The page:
COLUMBIA — It is easy to see the work of the director, playwright, designers and actors come together when a play is produced. But behind all this, the dramaturg’s guiding hand can appear almost invisible.
The reality is, the dramaturg is as essential as the writer, the designers, the director or the actors because his or her research sets the cultural, social and historical framework of the play.
Andy Pierce, an MU doctoral student in theater, spent a year and a half perusing old letters, newspaper clippings and encyclopedias as well as interviewing historians, authors and town residents to assemble a comprehensive history of pre-Civil War Quindaro, Kan., for playwright Kathleen McGhee-Anderson and director Ricardo Khan. Their new work, “Quindaro,” was produced by the University of Missouri-Kansas City’s theater department in 2008.
Pierce used this experience to create an entry for the Kennedy Center’s regional theater festival this January. From there, he was chosen to advance to the national festival in Washington, D.C., where last month he competed against seven other dramaturgs and returned as one of two recipients of the Dramaturgy Award for the prestigious Literary Managers and Dramaturgs Association. He and Anne Morgan of Emerson College now hold memberships to two leading theater organizations (the dramaturgs association and the Association for Theatre in Higher Education) and will participate in the O’Neill National Playwrights’ Conference this summer as members of the literary staff.
To spend time in workshops that week with professional dramaturgs and other students at the Kennedy Center, which until this year he had only seen on television, still boggles his mind, Pierce said.
“Since we spent so many hours together, there was more of a sense of camaraderie than competition,” he said. “It’s a rare luxury to spend intensive time with students that may become your future colleagues.”
At the same time, many of Pierce’s future colleagues may not be fellow dramaturgs, but directors and designers. The dramaturg is there to support every member of the production team from the beginning through the rehearsal process, said Gregg Henry, the national festival’s artistic director.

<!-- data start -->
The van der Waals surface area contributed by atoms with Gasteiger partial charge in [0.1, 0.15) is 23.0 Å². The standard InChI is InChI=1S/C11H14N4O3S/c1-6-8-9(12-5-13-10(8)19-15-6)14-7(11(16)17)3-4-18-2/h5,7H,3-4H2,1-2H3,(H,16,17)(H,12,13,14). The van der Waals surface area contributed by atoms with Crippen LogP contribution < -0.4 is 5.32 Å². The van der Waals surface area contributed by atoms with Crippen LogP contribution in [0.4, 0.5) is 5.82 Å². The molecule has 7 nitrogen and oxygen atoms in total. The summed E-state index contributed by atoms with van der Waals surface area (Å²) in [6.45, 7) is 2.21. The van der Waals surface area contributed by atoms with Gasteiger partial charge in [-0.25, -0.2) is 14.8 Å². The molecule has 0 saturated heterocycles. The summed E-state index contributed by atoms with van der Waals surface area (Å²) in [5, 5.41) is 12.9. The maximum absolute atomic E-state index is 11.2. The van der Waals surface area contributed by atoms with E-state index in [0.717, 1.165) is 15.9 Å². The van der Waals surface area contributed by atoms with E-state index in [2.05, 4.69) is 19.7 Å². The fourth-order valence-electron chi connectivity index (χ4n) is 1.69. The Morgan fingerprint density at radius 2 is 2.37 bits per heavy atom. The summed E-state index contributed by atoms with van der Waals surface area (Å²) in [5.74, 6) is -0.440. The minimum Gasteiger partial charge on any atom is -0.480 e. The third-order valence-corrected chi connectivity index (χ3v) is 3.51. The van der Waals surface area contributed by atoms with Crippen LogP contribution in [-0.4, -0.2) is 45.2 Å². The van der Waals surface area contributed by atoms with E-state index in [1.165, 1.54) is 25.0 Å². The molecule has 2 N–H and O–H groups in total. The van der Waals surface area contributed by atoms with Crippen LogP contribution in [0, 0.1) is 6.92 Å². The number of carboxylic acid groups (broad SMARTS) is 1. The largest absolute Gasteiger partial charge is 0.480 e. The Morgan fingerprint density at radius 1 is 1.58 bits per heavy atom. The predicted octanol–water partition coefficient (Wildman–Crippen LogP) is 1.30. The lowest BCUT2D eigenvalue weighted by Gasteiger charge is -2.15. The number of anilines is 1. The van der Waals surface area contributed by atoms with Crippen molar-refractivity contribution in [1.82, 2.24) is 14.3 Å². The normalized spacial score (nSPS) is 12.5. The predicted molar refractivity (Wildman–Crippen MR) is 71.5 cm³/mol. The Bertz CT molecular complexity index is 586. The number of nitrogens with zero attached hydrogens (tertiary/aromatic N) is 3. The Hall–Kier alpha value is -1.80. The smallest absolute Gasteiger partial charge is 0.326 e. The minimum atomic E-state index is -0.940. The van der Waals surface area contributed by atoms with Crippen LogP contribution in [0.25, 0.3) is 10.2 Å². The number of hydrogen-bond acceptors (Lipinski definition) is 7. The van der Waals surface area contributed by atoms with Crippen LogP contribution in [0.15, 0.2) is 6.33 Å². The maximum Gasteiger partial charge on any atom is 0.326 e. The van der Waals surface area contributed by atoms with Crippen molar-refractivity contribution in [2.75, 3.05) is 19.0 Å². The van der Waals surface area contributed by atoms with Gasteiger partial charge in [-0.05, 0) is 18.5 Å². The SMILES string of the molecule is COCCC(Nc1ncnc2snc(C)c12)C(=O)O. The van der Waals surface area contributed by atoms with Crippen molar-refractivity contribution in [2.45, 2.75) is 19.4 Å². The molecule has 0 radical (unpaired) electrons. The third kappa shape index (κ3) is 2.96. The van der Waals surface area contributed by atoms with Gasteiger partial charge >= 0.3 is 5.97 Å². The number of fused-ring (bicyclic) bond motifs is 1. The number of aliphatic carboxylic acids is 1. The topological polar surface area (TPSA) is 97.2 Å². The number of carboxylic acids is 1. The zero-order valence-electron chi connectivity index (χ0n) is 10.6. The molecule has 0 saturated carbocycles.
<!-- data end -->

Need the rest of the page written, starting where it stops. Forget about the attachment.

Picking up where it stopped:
While working on “Quindaro,” Pierce helped revise the script to correct historical inaccuracies, created individual character studies for the actors and presented his research to the production team to aid their designs.
“I look at a dramaturg as another smart person in the room,” Henry said. “One of my mentors had a famous phrase: the smartest idea in the room wins. There’s something about that that I think is important for a good dramaturg.”
The student or students best able to document their contribution to the process are most likely to win at the Kennedy Center, Henry said.
“What makes it an interesting challenge is that each project is completely different from the others,” he said. “Some people are doing new plays. Some are doing Shakespeare pieces. One of the recipients did ‘Little Women the Musical.’ It’s about trying to get a sense by reading each entry on its own merit.”
Quindaro was established before the Civil War as a free port in Kansas by the Missouri River. It was considered too progressive for its time, harboring runaway slaves and allowing blacks to vote in town elections and learn alongside whites, Pierce said on his Web site, andypierce.com.
“Quindaro” had not even been written when Pierce began his research. Halfway through the process, Pierce graduated and moved on to his doctoral studies at MU. He continued to collaborate across state lines with McGhee-Anderson, who is executive producer for ABC Family’s “Lincoln Heights,” and Khan, director and writer-in-residence at the Lincoln Center Institute in New York City. They met again in person just before the final production.
Pierce looks forward to the opportunities he will have at the O’Neill conference this summer, especially with new work, he said. MU and other academic settings do not often present new work in a way that allows the dramaturg a significant role, he said.
Despite this, Pierce said that without MU’s support, he would not have been able to go to the Kennedy Center in the first place. Henry said much the same about the Kennedy Center itself.
“All things considered in this fiscal chasm we find ourselves in, we were very well protected and supported by the Kennedy Center administration, and I thought of that as the students were coming up to receive their scholarship checks and accepting their fellowships,” Henry said.
As students continue to participate in events like the Kennedy Center’s national festival, the economic downturn does not seem to be hurting the theater world’s sense of community, said Henry and others involved in theater at MU and nationally. Pierce said that because he felt connected to his research, he knew the play would create a connection to the Kansas City community.
Fittingly, throughout the process, he was constantly reminded that the word "Quindaro" means "strength in union."